Paul Pierce, DeMar DeRozan

Raptors use fast start, strong finish to even the series with Game 4 win over Nets


Through the first three games of the first round series between the Nets and the Raptors, Toronto had no answer for Joe Johnson, who was simply killing them offensively.

Johnson had scored 24, 18 and 29 points respectively in each of the first three games, while shooting better than 60 percent from the field whether the looks were from inside, outside, or somewhere in between.

But the Raptors adjusted in Game 4, sending hard double teams at Johnson whenever he received the ball in the post, and forced his teammates to beat them with ball movement, crisp passing, and high percentage shooting from anyone but the player Kevin Garnett nicknamed Joe Jesus earlier in the season.

The plan worked to perfection. Johnson was held to just seven points on 2-of-7 shooting in 42 minutes of action, and the Nets managed just 12 fourth quarter points as Toronto came away with an 87-79 victory that evened the series at two games apiece.

Johnson isn’t the only weapon the Nets possess, but his being taken completely out of the offensive attack wrecked the rhythm for the rest of his teammates. Brooklyn started off on its heels, allowing 35 first quarter points to its opponent before settling down a bit and really containing Toronto just fine the rest of the way, allowing only 52 points in total over the game’s final three periods.

But offense was a problem for a Nets team that, theoretically, should have plenty of options. Paul Pierce led the way with 22 points on 9-of-14 shooting, and Mirza Teletovic probably should have seen more than 16 minutes off the bench, considering he was 5-of-9 from the field with 12 points in that very short span. But Deron Williams wasn’t nearly the aggressor he was in Game 3, and finished just 4-of-12 from the field for 10 points in over 36 minutes of action, to go along with six assists against five turnovers.

DeMar DeRozan had 20 points by halftime, but was 0-for-7 from the field the rest of the way. Kyle Lowry and Greivis Vasquez did the damage in the second half, but there wasn’t all that much needed considering the dismal output of the anemic Brooklyn offense.

All along this has felt like Brooklyn’s series to lose, and Game 4 was no exception, as the home team clawed back from an early 17-point deficit somewhat easily. But the Nets will have to find a way to get Johnson back on track offensively, or create some sets which take advantage of the double teams he’s seeing in order to get his teammates some easy, uncontested looks.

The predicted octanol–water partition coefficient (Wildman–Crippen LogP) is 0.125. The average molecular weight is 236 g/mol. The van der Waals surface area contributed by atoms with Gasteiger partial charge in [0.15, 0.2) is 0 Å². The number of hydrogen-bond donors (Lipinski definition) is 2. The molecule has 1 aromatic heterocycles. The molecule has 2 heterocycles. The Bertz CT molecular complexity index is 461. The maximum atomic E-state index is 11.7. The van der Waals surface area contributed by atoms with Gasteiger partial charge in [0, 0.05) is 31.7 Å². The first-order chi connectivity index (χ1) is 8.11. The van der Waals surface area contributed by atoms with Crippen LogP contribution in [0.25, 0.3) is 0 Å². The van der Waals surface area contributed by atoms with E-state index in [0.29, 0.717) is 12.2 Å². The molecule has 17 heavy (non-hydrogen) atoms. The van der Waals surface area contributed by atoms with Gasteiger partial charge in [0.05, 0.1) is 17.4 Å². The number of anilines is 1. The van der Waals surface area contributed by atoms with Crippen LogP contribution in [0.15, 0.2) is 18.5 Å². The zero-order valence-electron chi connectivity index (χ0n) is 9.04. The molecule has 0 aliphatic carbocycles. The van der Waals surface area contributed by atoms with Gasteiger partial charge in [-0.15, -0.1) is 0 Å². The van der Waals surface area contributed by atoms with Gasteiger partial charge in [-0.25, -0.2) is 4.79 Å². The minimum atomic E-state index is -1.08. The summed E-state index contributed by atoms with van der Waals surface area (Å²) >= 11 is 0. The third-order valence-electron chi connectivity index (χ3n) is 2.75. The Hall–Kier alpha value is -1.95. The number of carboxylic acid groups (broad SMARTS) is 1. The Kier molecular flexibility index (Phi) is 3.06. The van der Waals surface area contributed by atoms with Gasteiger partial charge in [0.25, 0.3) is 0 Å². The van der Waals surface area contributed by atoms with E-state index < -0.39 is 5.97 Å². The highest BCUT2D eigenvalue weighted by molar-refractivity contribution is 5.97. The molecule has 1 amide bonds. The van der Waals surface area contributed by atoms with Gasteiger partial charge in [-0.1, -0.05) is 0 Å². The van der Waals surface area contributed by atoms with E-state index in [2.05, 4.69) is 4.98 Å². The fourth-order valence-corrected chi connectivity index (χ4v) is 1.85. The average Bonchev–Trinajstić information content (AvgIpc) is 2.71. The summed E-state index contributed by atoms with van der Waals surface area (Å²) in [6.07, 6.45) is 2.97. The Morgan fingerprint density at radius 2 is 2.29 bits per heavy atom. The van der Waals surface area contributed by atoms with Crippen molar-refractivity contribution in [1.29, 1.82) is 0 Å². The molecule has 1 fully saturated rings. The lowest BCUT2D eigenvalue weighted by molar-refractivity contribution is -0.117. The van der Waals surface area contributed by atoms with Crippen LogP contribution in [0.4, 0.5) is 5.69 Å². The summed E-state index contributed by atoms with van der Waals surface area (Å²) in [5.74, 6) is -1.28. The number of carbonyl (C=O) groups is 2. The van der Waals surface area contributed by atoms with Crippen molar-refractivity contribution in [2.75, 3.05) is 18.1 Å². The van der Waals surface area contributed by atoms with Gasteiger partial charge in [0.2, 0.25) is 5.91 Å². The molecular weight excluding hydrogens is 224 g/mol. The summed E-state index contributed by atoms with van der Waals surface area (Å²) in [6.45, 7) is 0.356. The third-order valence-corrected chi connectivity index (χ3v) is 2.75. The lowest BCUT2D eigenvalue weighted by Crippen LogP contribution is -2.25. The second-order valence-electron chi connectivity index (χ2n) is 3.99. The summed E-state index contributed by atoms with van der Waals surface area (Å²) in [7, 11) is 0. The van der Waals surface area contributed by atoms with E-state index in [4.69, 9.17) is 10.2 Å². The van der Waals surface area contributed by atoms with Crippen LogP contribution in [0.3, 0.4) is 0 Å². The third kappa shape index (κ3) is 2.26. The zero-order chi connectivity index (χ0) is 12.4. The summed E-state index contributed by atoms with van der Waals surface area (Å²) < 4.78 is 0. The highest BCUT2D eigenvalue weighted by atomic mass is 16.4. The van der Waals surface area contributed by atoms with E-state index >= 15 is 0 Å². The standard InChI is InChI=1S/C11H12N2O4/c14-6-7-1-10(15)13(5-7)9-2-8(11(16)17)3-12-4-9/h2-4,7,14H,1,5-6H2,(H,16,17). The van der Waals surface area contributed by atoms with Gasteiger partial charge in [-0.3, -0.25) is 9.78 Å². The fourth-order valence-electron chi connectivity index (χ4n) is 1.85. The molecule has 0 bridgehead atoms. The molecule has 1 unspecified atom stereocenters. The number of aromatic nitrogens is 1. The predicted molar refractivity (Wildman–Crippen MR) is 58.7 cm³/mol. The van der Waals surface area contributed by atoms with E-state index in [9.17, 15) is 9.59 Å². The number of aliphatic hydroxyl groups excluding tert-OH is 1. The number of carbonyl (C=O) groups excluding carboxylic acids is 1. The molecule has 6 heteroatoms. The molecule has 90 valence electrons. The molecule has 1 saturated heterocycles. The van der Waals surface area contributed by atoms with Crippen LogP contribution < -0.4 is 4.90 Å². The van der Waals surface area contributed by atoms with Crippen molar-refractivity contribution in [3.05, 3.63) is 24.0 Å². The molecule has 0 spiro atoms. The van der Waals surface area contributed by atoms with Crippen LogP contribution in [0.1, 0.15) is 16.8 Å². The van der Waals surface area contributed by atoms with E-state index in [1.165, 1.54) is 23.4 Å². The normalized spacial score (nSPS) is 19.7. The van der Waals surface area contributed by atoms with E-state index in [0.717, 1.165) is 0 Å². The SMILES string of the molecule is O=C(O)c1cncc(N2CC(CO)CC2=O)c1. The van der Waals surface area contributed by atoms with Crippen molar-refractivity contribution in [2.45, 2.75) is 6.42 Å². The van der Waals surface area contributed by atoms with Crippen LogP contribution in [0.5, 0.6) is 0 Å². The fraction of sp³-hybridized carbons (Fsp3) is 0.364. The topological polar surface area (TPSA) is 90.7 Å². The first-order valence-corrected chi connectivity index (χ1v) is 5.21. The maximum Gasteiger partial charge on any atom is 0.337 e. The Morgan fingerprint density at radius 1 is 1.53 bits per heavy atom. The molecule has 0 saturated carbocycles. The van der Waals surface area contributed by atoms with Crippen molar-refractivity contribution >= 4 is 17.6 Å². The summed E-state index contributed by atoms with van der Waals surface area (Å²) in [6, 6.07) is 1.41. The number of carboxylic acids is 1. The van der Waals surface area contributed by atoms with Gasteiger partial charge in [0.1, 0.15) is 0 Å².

On the Raptors side, they’re feeling just fine after reclaiming homecourt advantage, with two of the remaining three games in the series being played in Toronto, if all seven are necessary in order to decide it. Sunday’s Game 4 more than any of the others showed the blueprint defensively for the Raptors — shut down two of the Nets’ three main threats, and the series can be theirs.

Carmelo Anthony says he can play at high level 4-5 more years

USA Basketball Men's National Team Training Camp

Carmelo Anthony can flat-out score the rock — that has never been the question. Even hurting last season for many of the 40 games he played, he averaged 24.2 points a game, had a true shooting percentage of 53.1 percent (right near the league average) while having the entire weight of the Knicks offense on his shoulders (32.2 usage rate, fifth highest in the NBA). When people (or players) talk about him being overrated, the discussion turns to defense or if he makes his teammates better. But there should be no doubt Anthony is an elite scorer.

He thinks he will be for a while longer — like another five years. Via Ian Begley of ESPN:

In fact, the 31-year-old Knicks star is confident that he can play at a high level for the next “four or five years.”

“Without a doubt. Without a doubt,” Anthony said after the Knicks’ final training camp practice on Saturday.

The Knicks better hope that’s true, they already made that bet with that massive five-year contract they gave him last summer.

Anthony’s age combined with him coming off knee surgery have a lot of people — myself included — expecting him to take a step back. Not a big one, but he is coming up at the point in his career where some open shots he used to get are now contested because he’s half-a-step slower, and some of those looks don’t fall as often. His jumper isn’t suddenly going to look like Rajon Rondo‘s, ‘Melo is going to get his points, but he may not be as efficient.

Fortunately, the Knicks have an improved supporting cast around him this season. That should take some offensive load off his shoulders, and maybe the Knicks offense will see better ball movement and start to resemble the triangle. If it’s just more isolation Anthony, it’s not going to be pretty.

Kings pick up option on G Ben McLemore

Ben McLemore, Rodney Hood
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SACRAMENTO, Calif. (AP) The Sacramento have picked up the 2016-17 option on guard Ben McLemore‘s contract.

General manager Vlade Divac announced the move Saturday.

McLemore was Sacramento’s first-round pick in 2013. He averaged 12.1 points, 2.9 rebounds and 1.7 assists last season.